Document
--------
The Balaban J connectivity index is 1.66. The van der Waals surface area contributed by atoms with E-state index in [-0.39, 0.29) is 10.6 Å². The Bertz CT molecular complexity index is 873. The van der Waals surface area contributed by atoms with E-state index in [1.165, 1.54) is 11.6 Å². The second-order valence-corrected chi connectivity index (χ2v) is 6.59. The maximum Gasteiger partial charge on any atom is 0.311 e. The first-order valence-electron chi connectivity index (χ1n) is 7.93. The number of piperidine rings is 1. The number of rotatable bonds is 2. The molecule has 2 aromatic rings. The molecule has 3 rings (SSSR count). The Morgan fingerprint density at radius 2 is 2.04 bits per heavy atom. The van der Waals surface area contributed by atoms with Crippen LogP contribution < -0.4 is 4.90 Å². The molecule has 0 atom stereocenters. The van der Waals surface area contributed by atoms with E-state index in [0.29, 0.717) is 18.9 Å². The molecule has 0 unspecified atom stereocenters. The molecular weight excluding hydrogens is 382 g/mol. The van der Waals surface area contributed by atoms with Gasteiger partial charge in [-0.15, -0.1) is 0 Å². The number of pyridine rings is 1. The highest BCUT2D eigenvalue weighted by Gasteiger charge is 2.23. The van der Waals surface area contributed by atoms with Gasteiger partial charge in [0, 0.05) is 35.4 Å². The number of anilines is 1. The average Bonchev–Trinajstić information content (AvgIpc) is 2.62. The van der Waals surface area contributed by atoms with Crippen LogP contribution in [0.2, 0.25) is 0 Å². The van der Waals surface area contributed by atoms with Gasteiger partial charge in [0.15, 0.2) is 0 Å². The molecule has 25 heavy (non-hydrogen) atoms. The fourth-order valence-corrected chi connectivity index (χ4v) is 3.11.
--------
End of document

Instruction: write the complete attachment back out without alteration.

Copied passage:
The Balaban J connectivity index is 1.66. The van der Waals surface area contributed by atoms with E-state index in [-0.39, 0.29) is 10.6 Å². The Bertz CT molecular complexity index is 873. The van der Waals surface area contributed by atoms with E-state index in [1.165, 1.54) is 11.6 Å². The second-order valence-corrected chi connectivity index (χ2v) is 6.59. The maximum Gasteiger partial charge on any atom is 0.311 e. The first-order valence-electron chi connectivity index (χ1n) is 7.93. The number of piperidine rings is 1. The number of rotatable bonds is 2. The molecule has 2 aromatic rings. The molecule has 3 rings (SSSR count). The Morgan fingerprint density at radius 2 is 2.04 bits per heavy atom. The van der Waals surface area contributed by atoms with Crippen LogP contribution < -0.4 is 4.90 Å². The molecule has 0 atom stereocenters. The van der Waals surface area contributed by atoms with E-state index in [0.29, 0.717) is 18.9 Å². The molecule has 0 unspecified atom stereocenters. The molecular weight excluding hydrogens is 382 g/mol. The van der Waals surface area contributed by atoms with Gasteiger partial charge in [-0.15, -0.1) is 0 Å². The number of pyridine rings is 1. The highest BCUT2D eigenvalue weighted by Gasteiger charge is 2.23. The van der Waals surface area contributed by atoms with Gasteiger partial charge in [0, 0.05) is 35.4 Å². The number of anilines is 1. The average Bonchev–Trinajstić information content (AvgIpc) is 2.62. The van der Waals surface area contributed by atoms with Crippen LogP contribution in [0.2, 0.25) is 0 Å². The van der Waals surface area contributed by atoms with Gasteiger partial charge in [0.15, 0.2) is 0 Å². The molecule has 25 heavy (non-hydrogen) atoms. The fourth-order valence-corrected chi connectivity index (χ4v) is 3.11.